When three-year-old Mia refused to wear the striped black and white dress to her playdate and asked for the floral one instead, her mother was a tad taken aback. Not only was her little one showing interest in dressing herself, but she was also indicating her choices. The little girl’s mother conceded to her decision but did not wait till Mia slipped the garment over her head. Instead, she quickly took it from her, made her wear the dress and fastened the buttons. The disappointment of not being allowed to exert her independence and do things on her own was writ large on Mia’s face.
It might take a while before the little girl can get the buttons right, put on a belt or tie her shoelaces impeccably. But if she is allowed to try dressing at her own pace, she will gain the confidence to do it. Adults often take such tasks for granted, and may not realise that for toddlers/preschoolers, mastering a task like self-dressing is a big deal. So, they need the time and space to slowly and surely learn the skill, while having a happy and stress-free experience.
“Learning to dress oneself involves multiple skills and is a gradual process of discovery, practice and ability. Toddlers from the age of two years begin to show interest in dressing themselves. They observe keenly, and with encouragement from parents and caregivers, pick up the skills as they grow. Overall, they must have pleasant experiences with learning to dress. Mistakes must be taken lightly so that the child learns that it’s alright to keep trying. First, allow them to try, and help when asked. Stepping in while they are trying can thwart their need to learn and move towards independence. Emotionally, it makes them feel frustrated and want to give up,” explains Arundhati Swamy, Head - Parent Engagement Programmes at ParentCircle and former president, Chennai Counselor's Foundation.
When the child is just getting started, there are some things parents can do regarding educating their little one on basics of dressing:
• Give a limited choice of clothing, so the child does not get confused about what to wear
• Show him different types of garments, including sweaters, cotton shirts, windcheater, party clothing and so on, and explain the occasion and weather conditions for wearing these garments.
• It is a good idea to name each piece of clothing and where they go, for example - socks for feet, pants for the lower body and the like.
• Initially, give the child loose, easily wearable clothing, pants and dresses with elastic waistbands, dresses that can be slipped on without difficulty, garments with Velcro and simple, large buttons.
• Avoid pants and other garments with difficult hooks and buttons, especially if the child has just learnt or is learning to use the toilet.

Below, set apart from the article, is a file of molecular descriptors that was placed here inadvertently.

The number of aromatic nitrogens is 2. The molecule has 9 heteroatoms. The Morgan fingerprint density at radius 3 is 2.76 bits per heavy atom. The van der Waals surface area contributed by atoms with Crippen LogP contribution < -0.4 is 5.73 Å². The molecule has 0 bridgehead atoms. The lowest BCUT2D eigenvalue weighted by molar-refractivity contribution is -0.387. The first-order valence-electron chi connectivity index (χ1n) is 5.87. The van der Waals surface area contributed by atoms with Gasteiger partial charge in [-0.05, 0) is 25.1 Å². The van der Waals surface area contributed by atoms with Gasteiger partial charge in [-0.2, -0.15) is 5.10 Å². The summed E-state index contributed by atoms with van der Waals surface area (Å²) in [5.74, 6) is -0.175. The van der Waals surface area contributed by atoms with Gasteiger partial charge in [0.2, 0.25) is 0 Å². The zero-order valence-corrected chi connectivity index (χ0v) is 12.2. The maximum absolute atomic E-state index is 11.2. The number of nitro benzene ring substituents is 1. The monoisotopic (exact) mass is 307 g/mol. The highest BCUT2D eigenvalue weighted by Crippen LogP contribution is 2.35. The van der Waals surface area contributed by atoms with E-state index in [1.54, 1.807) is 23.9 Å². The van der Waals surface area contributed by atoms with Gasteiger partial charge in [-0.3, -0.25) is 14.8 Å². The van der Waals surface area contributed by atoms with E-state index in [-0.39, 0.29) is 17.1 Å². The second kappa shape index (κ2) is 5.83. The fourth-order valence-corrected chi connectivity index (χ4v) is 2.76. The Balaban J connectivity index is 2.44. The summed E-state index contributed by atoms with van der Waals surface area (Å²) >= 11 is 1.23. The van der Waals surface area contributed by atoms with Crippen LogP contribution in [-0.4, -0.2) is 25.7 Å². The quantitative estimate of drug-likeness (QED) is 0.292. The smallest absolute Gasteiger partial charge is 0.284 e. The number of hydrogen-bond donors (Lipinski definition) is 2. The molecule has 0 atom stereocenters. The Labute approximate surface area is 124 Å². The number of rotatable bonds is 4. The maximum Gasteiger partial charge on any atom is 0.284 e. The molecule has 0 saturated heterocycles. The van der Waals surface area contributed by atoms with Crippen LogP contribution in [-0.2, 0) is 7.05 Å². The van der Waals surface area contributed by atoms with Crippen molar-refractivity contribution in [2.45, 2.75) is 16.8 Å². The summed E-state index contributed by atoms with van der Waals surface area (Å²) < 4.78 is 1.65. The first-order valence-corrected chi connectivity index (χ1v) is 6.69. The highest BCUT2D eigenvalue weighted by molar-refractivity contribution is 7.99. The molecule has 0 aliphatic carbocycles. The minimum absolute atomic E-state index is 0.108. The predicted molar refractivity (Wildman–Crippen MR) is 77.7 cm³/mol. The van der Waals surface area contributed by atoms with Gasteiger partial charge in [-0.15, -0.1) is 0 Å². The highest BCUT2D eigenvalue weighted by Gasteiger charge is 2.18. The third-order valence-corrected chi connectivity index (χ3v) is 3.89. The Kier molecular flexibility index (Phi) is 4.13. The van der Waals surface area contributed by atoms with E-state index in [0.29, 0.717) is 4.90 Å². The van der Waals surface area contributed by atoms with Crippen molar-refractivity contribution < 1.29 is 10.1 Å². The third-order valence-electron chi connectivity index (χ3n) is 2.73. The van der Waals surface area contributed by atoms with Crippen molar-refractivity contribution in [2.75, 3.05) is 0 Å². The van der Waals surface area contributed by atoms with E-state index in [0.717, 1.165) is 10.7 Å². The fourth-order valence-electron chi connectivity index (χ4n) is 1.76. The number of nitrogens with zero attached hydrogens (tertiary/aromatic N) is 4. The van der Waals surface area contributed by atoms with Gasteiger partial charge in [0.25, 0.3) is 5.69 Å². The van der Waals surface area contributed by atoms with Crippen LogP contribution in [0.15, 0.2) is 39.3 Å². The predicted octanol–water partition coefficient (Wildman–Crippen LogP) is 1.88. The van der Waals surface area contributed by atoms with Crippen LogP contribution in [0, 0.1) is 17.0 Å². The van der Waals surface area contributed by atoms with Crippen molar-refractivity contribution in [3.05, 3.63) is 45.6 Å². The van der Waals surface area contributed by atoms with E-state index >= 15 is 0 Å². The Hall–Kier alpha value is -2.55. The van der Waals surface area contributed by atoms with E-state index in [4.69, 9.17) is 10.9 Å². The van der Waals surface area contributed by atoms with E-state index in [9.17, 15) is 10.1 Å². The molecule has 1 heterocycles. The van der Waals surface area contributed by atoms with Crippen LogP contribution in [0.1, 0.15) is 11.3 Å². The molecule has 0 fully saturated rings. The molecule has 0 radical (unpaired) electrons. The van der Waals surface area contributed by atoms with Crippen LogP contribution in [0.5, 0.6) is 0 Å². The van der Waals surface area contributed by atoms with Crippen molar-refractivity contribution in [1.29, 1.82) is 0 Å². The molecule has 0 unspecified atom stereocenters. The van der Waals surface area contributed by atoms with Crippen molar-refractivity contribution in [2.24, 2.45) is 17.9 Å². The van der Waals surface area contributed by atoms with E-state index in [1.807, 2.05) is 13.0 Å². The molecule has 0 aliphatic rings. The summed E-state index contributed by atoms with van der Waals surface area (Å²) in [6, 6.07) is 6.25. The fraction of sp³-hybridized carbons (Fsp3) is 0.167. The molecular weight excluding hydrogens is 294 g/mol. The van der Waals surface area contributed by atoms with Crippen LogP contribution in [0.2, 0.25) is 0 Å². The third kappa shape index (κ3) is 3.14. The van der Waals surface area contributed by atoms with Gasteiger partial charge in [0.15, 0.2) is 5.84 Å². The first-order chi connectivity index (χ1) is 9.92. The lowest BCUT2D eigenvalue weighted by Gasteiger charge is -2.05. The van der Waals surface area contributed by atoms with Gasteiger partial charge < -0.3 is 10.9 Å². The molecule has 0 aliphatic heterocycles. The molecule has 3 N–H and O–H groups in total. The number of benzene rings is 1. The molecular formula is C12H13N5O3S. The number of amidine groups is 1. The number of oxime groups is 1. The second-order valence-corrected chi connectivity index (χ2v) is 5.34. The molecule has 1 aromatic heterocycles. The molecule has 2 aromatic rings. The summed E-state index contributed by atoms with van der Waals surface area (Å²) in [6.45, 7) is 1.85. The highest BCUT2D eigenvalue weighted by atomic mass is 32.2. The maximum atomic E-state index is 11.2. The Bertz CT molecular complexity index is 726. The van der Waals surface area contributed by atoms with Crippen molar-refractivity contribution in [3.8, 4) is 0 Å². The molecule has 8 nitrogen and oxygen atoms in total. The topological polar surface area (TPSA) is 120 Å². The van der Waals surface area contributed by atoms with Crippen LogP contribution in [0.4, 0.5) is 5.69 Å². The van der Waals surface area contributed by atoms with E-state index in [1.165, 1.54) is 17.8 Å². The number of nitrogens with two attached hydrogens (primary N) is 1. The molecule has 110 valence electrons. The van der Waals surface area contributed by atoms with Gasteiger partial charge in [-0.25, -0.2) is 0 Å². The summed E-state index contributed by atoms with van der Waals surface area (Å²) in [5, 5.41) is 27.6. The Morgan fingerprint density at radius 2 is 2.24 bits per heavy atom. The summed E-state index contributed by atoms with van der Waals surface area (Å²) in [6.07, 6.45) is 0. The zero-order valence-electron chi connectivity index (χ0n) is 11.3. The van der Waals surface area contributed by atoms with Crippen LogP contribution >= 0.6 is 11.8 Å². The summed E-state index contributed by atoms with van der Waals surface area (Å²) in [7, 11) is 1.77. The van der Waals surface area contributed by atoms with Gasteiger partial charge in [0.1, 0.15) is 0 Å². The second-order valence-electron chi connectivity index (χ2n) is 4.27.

Each child has its own pace; one may learn quickly while another may take a little more time. They graduate from skills that are simple to the more complex ones. “Simple tasks include garments that are easy to slip on and require large motor movements such as taking off and pulling down garments. The more complex tasks include putting on and pulling up garments, manipulating buttons and tying shoelaces, as they require fine motor movements, coordination, memory, body awareness,” says Arundhati.
As kids learn to dress, here are the skills they will master:
Physical – large and fine motor movements and coordination, balance, body awareness.
Emotional – self-satisfaction, expression of choice, bonding with the helping adult or sibling, the value of effort and practice, sense of accomplishment.
Social – conversation, cooperation
Cognitive – thinking about the how and what of a garment, memory, language – naming the garments and its parts, colours, texture, sense of body in relation to space and dimension.
“Mastery over a task makes them feel competent and good about themselves. Children who are always dressed by others, without involving them actively in the process, are likely to expect others to do it for them, and become dependent and passive in self-help tasks,” she adds.
Milestones to expect
Parental expectations can either make or break the learning process. Expecting too much too soon or excessive pampering are deterrents to a child’s growing sense of self. Realistic expectations must be based on the child’s development stage that gives broad limits within which a child learns to do things.
Arundhati Swamy gives parents important pointers on what self-dressing milestone to expect at what age and what parents can do to help their child, in the box below --
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